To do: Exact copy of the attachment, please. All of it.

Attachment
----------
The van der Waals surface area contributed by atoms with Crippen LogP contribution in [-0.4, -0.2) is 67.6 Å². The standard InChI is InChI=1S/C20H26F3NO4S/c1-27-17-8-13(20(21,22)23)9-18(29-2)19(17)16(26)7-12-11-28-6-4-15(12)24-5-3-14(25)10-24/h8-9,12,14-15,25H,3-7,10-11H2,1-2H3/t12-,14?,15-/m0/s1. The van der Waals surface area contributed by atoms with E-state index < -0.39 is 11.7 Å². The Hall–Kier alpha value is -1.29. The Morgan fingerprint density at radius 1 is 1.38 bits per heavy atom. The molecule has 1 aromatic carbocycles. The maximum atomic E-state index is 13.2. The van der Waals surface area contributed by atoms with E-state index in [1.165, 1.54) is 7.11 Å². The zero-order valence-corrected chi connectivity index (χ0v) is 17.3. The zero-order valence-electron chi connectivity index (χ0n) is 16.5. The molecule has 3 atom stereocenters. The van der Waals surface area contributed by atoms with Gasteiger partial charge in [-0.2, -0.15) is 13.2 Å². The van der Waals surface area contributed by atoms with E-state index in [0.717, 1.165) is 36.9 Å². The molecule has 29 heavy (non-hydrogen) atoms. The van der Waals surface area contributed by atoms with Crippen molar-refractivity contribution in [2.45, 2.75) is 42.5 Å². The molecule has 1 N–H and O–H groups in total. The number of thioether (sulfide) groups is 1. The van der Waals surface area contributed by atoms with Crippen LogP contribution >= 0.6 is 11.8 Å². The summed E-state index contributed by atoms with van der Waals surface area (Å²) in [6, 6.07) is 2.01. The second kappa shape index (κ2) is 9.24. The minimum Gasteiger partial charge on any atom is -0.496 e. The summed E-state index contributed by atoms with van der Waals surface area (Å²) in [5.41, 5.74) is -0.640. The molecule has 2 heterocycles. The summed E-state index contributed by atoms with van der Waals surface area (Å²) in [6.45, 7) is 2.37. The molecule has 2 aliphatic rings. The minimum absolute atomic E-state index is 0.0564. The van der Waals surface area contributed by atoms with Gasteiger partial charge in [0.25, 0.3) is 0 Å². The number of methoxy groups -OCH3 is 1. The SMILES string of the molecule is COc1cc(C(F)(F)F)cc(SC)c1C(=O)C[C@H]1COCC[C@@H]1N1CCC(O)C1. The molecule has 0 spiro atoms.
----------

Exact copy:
The van der Waals surface area contributed by atoms with Crippen LogP contribution in [-0.4, -0.2) is 67.6 Å². The standard InChI is InChI=1S/C20H26F3NO4S/c1-27-17-8-13(20(21,22)23)9-18(29-2)19(17)16(26)7-12-11-28-6-4-15(12)24-5-3-14(25)10-24/h8-9,12,14-15,25H,3-7,10-11H2,1-2H3/t12-,14?,15-/m0/s1. The van der Waals surface area contributed by atoms with E-state index < -0.39 is 11.7 Å². The Hall–Kier alpha value is -1.29. The Morgan fingerprint density at radius 1 is 1.38 bits per heavy atom. The molecule has 1 aromatic carbocycles. The maximum atomic E-state index is 13.2. The van der Waals surface area contributed by atoms with E-state index in [1.165, 1.54) is 7.11 Å². The zero-order valence-corrected chi connectivity index (χ0v) is 17.3. The zero-order valence-electron chi connectivity index (χ0n) is 16.5. The molecule has 3 atom stereocenters. The van der Waals surface area contributed by atoms with Gasteiger partial charge in [-0.2, -0.15) is 13.2 Å². The van der Waals surface area contributed by atoms with E-state index in [0.717, 1.165) is 36.9 Å². The molecule has 29 heavy (non-hydrogen) atoms. The van der Waals surface area contributed by atoms with Crippen molar-refractivity contribution in [2.45, 2.75) is 42.5 Å². The molecule has 1 N–H and O–H groups in total. The number of thioether (sulfide) groups is 1. The van der Waals surface area contributed by atoms with Crippen LogP contribution >= 0.6 is 11.8 Å². The summed E-state index contributed by atoms with van der Waals surface area (Å²) in [6, 6.07) is 2.01. The second kappa shape index (κ2) is 9.24. The minimum Gasteiger partial charge on any atom is -0.496 e. The summed E-state index contributed by atoms with van der Waals surface area (Å²) in [5.41, 5.74) is -0.640. The molecule has 2 heterocycles. The summed E-state index contributed by atoms with van der Waals surface area (Å²) in [6.45, 7) is 2.37. The molecule has 2 aliphatic rings. The minimum absolute atomic E-state index is 0.0564. The van der Waals surface area contributed by atoms with Gasteiger partial charge in [0.25, 0.3) is 0 Å². The number of methoxy groups -OCH3 is 1. The SMILES string of the molecule is COc1cc(C(F)(F)F)cc(SC)c1C(=O)C[C@H]1COCC[C@@H]1N1CCC(O)C1. The molecule has 0 spiro atoms.